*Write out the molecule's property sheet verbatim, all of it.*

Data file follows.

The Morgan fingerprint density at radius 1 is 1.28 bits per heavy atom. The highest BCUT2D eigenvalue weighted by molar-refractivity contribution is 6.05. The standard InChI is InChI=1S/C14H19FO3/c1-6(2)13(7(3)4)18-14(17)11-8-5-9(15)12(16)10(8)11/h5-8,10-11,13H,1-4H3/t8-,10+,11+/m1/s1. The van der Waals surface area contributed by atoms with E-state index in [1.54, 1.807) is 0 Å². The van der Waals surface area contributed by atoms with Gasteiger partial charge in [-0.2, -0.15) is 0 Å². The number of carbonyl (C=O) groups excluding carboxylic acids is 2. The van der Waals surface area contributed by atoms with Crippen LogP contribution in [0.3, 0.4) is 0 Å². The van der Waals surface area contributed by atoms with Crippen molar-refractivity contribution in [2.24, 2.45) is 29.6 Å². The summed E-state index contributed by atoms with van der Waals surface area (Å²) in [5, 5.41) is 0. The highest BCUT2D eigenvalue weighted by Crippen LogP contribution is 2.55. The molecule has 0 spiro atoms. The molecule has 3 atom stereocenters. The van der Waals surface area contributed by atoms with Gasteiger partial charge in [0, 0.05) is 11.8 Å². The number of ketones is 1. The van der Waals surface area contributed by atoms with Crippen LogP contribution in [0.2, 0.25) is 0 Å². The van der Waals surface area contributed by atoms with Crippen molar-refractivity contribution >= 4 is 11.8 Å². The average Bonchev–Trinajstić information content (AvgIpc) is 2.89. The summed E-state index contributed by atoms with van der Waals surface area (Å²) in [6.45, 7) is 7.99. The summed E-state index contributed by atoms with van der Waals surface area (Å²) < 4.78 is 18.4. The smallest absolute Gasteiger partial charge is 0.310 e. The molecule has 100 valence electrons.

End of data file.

The Morgan fingerprint density at radius 1 is 1.28 bits per heavy atom. The highest BCUT2D eigenvalue weighted by molar-refractivity contribution is 6.05. The standard InChI is InChI=1S/C14H19FO3/c1-6(2)13(7(3)4)18-14(17)11-8-5-9(15)12(16)10(8)11/h5-8,10-11,13H,1-4H3/t8-,10+,11+/m1/s1. The van der Waals surface area contributed by atoms with E-state index in [1.54, 1.807) is 0 Å². The van der Waals surface area contributed by atoms with Gasteiger partial charge in [-0.2, -0.15) is 0 Å². The number of carbonyl (C=O) groups excluding carboxylic acids is 2. The van der Waals surface area contributed by atoms with Crippen LogP contribution in [0.3, 0.4) is 0 Å². The van der Waals surface area contributed by atoms with Crippen molar-refractivity contribution in [2.24, 2.45) is 29.6 Å². The summed E-state index contributed by atoms with van der Waals surface area (Å²) in [5, 5.41) is 0. The highest BCUT2D eigenvalue weighted by Crippen LogP contribution is 2.55. The molecule has 0 spiro atoms. The molecule has 3 atom stereocenters. The van der Waals surface area contributed by atoms with Gasteiger partial charge in [0, 0.05) is 11.8 Å². The number of ketones is 1. The van der Waals surface area contributed by atoms with Crippen LogP contribution in [0.2, 0.25) is 0 Å². The van der Waals surface area contributed by atoms with Crippen molar-refractivity contribution >= 4 is 11.8 Å². The average Bonchev–Trinajstić information content (AvgIpc) is 2.89. The summed E-state index contributed by atoms with van der Waals surface area (Å²) in [6.45, 7) is 7.99. The summed E-state index contributed by atoms with van der Waals surface area (Å²) < 4.78 is 18.4. The smallest absolute Gasteiger partial charge is 0.310 e. The molecule has 100 valence electrons.